All reported bloody diarrhoea cases transferred to paediatric wards had received antibiotic treatment. It was recommended that all future cases with bloody diarrhoea should be treated at the transit centre with azithromycin for children and ciprofloxacin for adults. Family members were specifically advised on hygiene measures, the need for thorough hand washing with soap and water and also the use of antiseptic solution. In parallel, brochures as well as posters translated into Arabic and Urdu with instructions on personal hygiene rules were distributed among the refugees hosted at the centre. Staff and volunteers working at the centre were also made aware of the disease and the necessary hygiene measures while hygiene rules for drinking water, food preparation and waste disposal were ensured.

Identification of shigellosis in refugees was not unexpected since Shigella spp. are a common cause of bacterial diarrhoea in refugees' countries of origin and intermediate stops. Moreover, overcrowding, lack of access to safe food and water, poor personal hygiene and low immunity of moving populations predispose them to communicable diseases, such as shigellosis [Reference von Seidlein8]. The low infectious dose of the disease, as few as 10–100 organisms, facilitates person-to-person transmission [Reference DuPont9].

Shigellosis is not common in the Greek population. The mean annual incidence for 2004–2015 was 0·50 (±s.d. = 0·28)/100 000 population. During 2015, in total 77 shigellosis cases were reported; 32 cases were in the Roma population, nine travel-associated, 16 in refugee children, four in immigrants residing in Greece and 16 cases from the general population. Although S. flexneri is the most common species in Greece (average of 72% from 2013 to 2015), S. flexneri 2b is a rare serotype with only two cases identified in 2013 and 2014 (1·1% and 1·5% of all S. flexneri isolate,s respectively). All five S. flexneri 2b cases identified (9% of all S. flexneri isolates) in 2015 were isolated from refugees in the transit centre in Athens.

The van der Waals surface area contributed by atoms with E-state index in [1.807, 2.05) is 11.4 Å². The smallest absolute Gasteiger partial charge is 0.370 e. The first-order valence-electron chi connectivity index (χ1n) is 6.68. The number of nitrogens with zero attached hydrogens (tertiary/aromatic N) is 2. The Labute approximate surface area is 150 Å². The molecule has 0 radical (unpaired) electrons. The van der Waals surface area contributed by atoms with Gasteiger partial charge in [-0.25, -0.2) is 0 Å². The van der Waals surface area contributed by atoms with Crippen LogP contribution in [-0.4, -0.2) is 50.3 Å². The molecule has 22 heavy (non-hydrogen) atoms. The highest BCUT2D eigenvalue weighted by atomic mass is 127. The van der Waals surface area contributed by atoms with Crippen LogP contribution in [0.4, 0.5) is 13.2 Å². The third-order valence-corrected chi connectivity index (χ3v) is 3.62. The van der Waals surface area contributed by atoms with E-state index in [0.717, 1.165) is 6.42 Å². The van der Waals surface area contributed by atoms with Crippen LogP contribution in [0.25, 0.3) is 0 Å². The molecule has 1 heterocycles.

Among 16 confirmed shigellosis cases, dispersed in time, both species were identified distributed in different serotypes, possibly indicating the lack of a common source. However, small clusters in isolates of the same serotype were observed, indicating possible limited person-to-person transmission (Fig. 1). The mean proportion of Shigella spp.-producing CTX-M-type ESBLs in Greece during the period 2012–2014 was low (6%). However, a high proportion of ESBL-positive isolates (7/12) was detected in refugees in concordance with a recent finding from refugees in Austria [Reference Lederer10]. Additionally, the high rates of antimicrobial resistance to non-β-lactams in all Shigella spp., makes antimicrobial susceptibility testing in such populations of the utmost importance in selecting the appropriate empirical treatment. Providing prompt, effective antibiotic treatment decreases the duration of illness and the person-to-person spread due to hastened elimination of Shigella from the stool [6]. Azithromycin was considered an effective alternative treatment to be used at the transit centre in symptomatic children, since almost all tested isolates were resistant to ampicillin and trimethoprim-sulfamethoxazole while 60% of them were not susceptible to third-generation cephalosporins. Azithromycin is recommended by the American Academy of Paediatrics for the treatment of shigellosis, when required, in children where susceptibility is unknown or an ampicillin- and trimethoprim-sulfamethoxazole-resistant strain is isolated [Reference Pickering, Baker, Kimberlin and Long11]. Active case-finding was challenging, as refugees were staying at the centre for 1 or 2 days on average and communication was difficult, as interpreters could not always be present during investigation. Problems with active case-finding, underdiagnosed cases with mild symptoms or even denial of symptoms by adults to avoid a possible delay in their departure may explain why all identified cases were children.